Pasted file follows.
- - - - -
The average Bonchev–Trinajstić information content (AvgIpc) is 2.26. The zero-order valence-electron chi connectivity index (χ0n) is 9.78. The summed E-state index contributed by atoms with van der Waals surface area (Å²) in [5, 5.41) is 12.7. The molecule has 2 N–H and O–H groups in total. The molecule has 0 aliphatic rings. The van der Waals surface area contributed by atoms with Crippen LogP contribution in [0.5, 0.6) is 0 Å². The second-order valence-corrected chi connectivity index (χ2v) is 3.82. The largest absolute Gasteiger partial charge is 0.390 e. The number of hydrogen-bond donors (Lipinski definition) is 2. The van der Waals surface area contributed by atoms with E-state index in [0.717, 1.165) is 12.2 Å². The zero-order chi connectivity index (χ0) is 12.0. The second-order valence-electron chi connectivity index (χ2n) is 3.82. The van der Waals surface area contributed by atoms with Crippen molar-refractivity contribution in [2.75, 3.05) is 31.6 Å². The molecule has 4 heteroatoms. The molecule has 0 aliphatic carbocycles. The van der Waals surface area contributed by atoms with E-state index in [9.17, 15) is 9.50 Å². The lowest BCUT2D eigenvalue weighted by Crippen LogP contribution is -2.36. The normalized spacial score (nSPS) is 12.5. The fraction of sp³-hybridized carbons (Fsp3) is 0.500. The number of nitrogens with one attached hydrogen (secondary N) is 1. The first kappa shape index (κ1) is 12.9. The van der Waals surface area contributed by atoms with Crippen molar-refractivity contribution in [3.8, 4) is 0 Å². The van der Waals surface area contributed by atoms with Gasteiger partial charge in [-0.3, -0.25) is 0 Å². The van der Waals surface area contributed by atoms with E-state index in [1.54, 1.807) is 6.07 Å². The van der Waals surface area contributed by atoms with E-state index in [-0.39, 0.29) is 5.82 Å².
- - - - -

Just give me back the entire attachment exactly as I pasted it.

The average Bonchev–Trinajstić information content (AvgIpc) is 2.26. The zero-order valence-electron chi connectivity index (χ0n) is 9.78. The summed E-state index contributed by atoms with van der Waals surface area (Å²) in [5, 5.41) is 12.7. The molecule has 2 N–H and O–H groups in total. The molecule has 0 aliphatic rings. The van der Waals surface area contributed by atoms with Crippen LogP contribution in [0.5, 0.6) is 0 Å². The second-order valence-corrected chi connectivity index (χ2v) is 3.82. The largest absolute Gasteiger partial charge is 0.390 e. The number of hydrogen-bond donors (Lipinski definition) is 2. The van der Waals surface area contributed by atoms with E-state index in [0.717, 1.165) is 12.2 Å². The zero-order chi connectivity index (χ0) is 12.0. The second-order valence-electron chi connectivity index (χ2n) is 3.82. The van der Waals surface area contributed by atoms with Crippen molar-refractivity contribution in [2.75, 3.05) is 31.6 Å². The molecule has 4 heteroatoms. The molecule has 0 aliphatic carbocycles. The van der Waals surface area contributed by atoms with E-state index in [9.17, 15) is 9.50 Å². The lowest BCUT2D eigenvalue weighted by Crippen LogP contribution is -2.36. The normalized spacial score (nSPS) is 12.5. The fraction of sp³-hybridized carbons (Fsp3) is 0.500. The number of nitrogens with one attached hydrogen (secondary N) is 1. The first kappa shape index (κ1) is 12.9. The van der Waals surface area contributed by atoms with Crippen molar-refractivity contribution in [3.8, 4) is 0 Å². The van der Waals surface area contributed by atoms with Gasteiger partial charge in [-0.3, -0.25) is 0 Å². The van der Waals surface area contributed by atoms with E-state index in [1.54, 1.807) is 6.07 Å². The van der Waals surface area contributed by atoms with E-state index in [-0.39, 0.29) is 5.82 Å².